As someone who has watched, in the background, as Joe Biden has been part of our political and personal lives in Delaware, I’m greatly saddened by the death of his son Beau. Those of us who lived through the Kennedy years sometimes compare the Biden family to the Kennedys. There was so much promise. There were shining, young politicians. There was hope that dreams would, indeed, never die. Thus has been the dream of the Biden family. Too young even to hold the office, when he was first elected to the U.S. Senate, Joe Biden immediately exhibited the devotion to his family that has continued through more than four decades of public service. When his wife and small daughter were killed in a tragic car crash, weeks after the election, he chose to commute between D.C. and Delaware, to be with his sons, Beau and Hunter, who had been seriously injured.
After five proposals, he married Jill and we were, once again, smiling to see Delaware’s “Junior Senator” happy again. His devotion to his sons continued, as did his obvious love for Jill and his daughter Ashley. While all of that was going on, I’d been a journalist, and spent lots of time interviewing Joe and talking “off the record” about his feelings, his spirituality, and his love for and devotion to his family. I remember bumping into him at Grotto’s in Dewey Beach one weekend. He was picking up pizza for the family. “Babysitting the kids,” he said with a wide grin. I remember eating ice cream with him and Beau at the Middletown Fire Company, hours after they’d returned from the Middle East. Both looked exhausted, but they dined with and talked with the two dozen or so of us who were there for a couple of hours. Days later, Joe would become the VP selection for our president. Beau, like his dad, loved our emergency responders without hesitation. Delaware’s “junior senator,” as he was known during the realm of Bill Roth, is now one of our nation’s elder statesmen and a heartbeat away from the presidency while serving as our vice president. But he is still “Joe” to most of us who have known and been the recipients of his unfailing public service. He is the ultimate conciliator and, when times are tough, rolls his sleeves up to get things done, a trait that was passed on to his son, Beau. Through personal tragedy and challenges, Joe has remained steadfast in his service to us all. He has been steadfast in his love and devotion to his family. He’s been the first to call and offer condolences when friends or colleagues have had their own challenges or tragedies. His eulogies are heartfelt and given with a feeling that only one whose experienced the pain of loss can communicate to us. Many of us have seen or heard of these deeds firsthand. Beau was much the same type of man. Although young, his star began to shine in its own right. Twice elected attorney general and serving as a member of our National Guard, he loved his precious Hallie and their two children. His political future and shining star were bright. Then came his own personal challenges. First a stroke, then brain cancer that would extinguish that shining star and leave us all wondering how much a family must endure while continuing to serve us. We grieve with and for the Biden family because, for many in Delaware, they are our family. We also know that shining star will rise, once again. It may be in a manner that none of us envision, but I know it will rise and we’ll all be smiling once again. None of us, it’s been said many times, should have to bury our own child. It’s just not right. On Saturday, as Delawareans, we buried our “son,” Beau, but his memory and legacy will live on, and his star will shine brightly in the heavens.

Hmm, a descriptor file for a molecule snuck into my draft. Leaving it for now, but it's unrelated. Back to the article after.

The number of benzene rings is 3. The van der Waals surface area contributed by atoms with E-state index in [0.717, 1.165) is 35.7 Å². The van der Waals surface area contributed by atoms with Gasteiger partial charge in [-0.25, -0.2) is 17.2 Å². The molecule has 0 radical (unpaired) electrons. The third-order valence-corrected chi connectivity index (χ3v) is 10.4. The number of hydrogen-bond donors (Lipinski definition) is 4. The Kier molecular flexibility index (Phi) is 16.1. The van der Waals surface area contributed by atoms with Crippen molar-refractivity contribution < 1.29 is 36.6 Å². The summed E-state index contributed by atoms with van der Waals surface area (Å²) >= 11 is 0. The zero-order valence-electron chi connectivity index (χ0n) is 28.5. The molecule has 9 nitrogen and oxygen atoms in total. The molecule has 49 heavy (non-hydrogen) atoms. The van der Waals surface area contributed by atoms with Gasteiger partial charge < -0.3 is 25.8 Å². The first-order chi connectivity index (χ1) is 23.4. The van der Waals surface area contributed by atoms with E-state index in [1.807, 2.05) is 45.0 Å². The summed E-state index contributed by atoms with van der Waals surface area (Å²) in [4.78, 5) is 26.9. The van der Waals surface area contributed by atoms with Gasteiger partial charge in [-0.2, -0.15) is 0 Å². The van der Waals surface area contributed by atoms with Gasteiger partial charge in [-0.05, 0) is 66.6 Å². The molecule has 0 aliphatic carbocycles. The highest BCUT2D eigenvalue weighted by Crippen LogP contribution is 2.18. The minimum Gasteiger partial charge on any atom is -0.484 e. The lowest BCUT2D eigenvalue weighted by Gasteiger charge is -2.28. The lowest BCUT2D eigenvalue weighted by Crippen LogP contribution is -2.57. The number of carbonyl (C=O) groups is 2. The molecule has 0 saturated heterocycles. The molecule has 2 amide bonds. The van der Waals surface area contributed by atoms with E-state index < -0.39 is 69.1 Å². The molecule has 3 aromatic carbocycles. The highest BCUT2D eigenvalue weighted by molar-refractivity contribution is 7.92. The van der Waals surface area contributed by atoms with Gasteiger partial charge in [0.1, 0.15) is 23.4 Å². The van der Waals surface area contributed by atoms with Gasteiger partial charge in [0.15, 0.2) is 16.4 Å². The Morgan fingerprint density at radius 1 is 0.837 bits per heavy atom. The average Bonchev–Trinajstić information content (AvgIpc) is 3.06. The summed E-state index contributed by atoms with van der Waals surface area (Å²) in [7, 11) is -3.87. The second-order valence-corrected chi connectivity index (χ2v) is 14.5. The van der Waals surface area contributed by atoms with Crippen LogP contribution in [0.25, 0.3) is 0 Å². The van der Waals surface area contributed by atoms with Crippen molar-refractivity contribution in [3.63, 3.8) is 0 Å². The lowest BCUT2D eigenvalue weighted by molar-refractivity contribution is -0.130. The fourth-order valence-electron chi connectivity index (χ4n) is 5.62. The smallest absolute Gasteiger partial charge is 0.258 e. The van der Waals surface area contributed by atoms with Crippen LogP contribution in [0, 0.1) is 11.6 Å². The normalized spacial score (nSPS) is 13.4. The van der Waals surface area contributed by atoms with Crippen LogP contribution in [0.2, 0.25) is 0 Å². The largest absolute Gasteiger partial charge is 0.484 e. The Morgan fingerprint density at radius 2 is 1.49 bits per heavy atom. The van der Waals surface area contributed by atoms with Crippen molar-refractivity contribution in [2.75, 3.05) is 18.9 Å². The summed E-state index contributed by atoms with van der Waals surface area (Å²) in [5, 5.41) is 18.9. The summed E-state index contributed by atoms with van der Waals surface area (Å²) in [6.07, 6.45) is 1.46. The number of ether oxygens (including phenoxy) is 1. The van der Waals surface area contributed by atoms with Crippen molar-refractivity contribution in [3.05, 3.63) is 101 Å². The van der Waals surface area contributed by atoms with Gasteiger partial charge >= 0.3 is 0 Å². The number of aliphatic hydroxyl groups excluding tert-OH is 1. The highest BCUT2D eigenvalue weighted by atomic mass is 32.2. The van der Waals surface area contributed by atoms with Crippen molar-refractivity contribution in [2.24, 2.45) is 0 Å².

David L. Bonar Delaware Public Advocate Former Dover mayor and council president Dover